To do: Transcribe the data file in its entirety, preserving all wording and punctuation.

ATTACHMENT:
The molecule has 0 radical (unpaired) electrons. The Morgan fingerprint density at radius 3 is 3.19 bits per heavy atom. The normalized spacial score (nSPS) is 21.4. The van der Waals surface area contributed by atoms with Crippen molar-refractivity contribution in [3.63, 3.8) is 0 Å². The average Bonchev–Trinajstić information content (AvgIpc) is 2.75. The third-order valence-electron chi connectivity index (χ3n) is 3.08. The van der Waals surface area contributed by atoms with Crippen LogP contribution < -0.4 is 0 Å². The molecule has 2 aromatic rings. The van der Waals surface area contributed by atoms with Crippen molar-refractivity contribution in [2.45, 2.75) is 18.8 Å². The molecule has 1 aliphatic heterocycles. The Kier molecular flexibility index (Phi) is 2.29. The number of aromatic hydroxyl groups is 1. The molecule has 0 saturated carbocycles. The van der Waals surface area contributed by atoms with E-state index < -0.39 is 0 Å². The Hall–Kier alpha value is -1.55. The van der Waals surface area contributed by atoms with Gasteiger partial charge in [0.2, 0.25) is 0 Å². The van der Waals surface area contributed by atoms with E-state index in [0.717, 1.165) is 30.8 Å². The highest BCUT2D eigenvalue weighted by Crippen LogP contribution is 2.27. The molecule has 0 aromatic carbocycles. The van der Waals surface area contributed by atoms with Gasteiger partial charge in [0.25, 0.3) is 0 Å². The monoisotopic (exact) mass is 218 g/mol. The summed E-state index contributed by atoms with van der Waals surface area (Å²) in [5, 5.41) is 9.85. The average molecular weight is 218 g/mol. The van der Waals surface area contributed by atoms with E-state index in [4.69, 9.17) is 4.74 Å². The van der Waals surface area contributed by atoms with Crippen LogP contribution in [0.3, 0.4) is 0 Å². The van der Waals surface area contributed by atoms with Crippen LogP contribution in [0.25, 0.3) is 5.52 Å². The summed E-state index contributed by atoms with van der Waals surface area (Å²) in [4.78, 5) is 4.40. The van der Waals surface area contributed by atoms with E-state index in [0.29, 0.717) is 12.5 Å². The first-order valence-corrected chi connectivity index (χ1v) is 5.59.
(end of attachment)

The molecule has 0 radical (unpaired) electrons. The Morgan fingerprint density at radius 3 is 3.19 bits per heavy atom. The normalized spacial score (nSPS) is 21.4. The van der Waals surface area contributed by atoms with Crippen molar-refractivity contribution in [3.63, 3.8) is 0 Å². The average Bonchev–Trinajstić information content (AvgIpc) is 2.75. The third-order valence-electron chi connectivity index (χ3n) is 3.08. The van der Waals surface area contributed by atoms with Crippen LogP contribution < -0.4 is 0 Å². The molecule has 2 aromatic rings. The van der Waals surface area contributed by atoms with Crippen molar-refractivity contribution in [2.45, 2.75) is 18.8 Å². The molecule has 1 aliphatic heterocycles. The Kier molecular flexibility index (Phi) is 2.29. The number of aromatic hydroxyl groups is 1. The molecule has 0 saturated carbocycles. The van der Waals surface area contributed by atoms with E-state index < -0.39 is 0 Å². The Hall–Kier alpha value is -1.55. The van der Waals surface area contributed by atoms with Gasteiger partial charge in [0.2, 0.25) is 0 Å². The van der Waals surface area contributed by atoms with E-state index in [0.717, 1.165) is 30.8 Å². The highest BCUT2D eigenvalue weighted by Crippen LogP contribution is 2.27. The molecule has 0 aromatic carbocycles. The van der Waals surface area contributed by atoms with Gasteiger partial charge in [0.25, 0.3) is 0 Å². The monoisotopic (exact) mass is 218 g/mol. The summed E-state index contributed by atoms with van der Waals surface area (Å²) in [5, 5.41) is 9.85. The average molecular weight is 218 g/mol. The van der Waals surface area contributed by atoms with E-state index in [4.69, 9.17) is 4.74 Å². The van der Waals surface area contributed by atoms with Crippen LogP contribution in [0.3, 0.4) is 0 Å². The van der Waals surface area contributed by atoms with Crippen LogP contribution in [0.25, 0.3) is 5.52 Å². The summed E-state index contributed by atoms with van der Waals surface area (Å²) in [4.78, 5) is 4.40. The van der Waals surface area contributed by atoms with E-state index in [0.29, 0.717) is 12.5 Å². The first-order valence-corrected chi connectivity index (χ1v) is 5.59.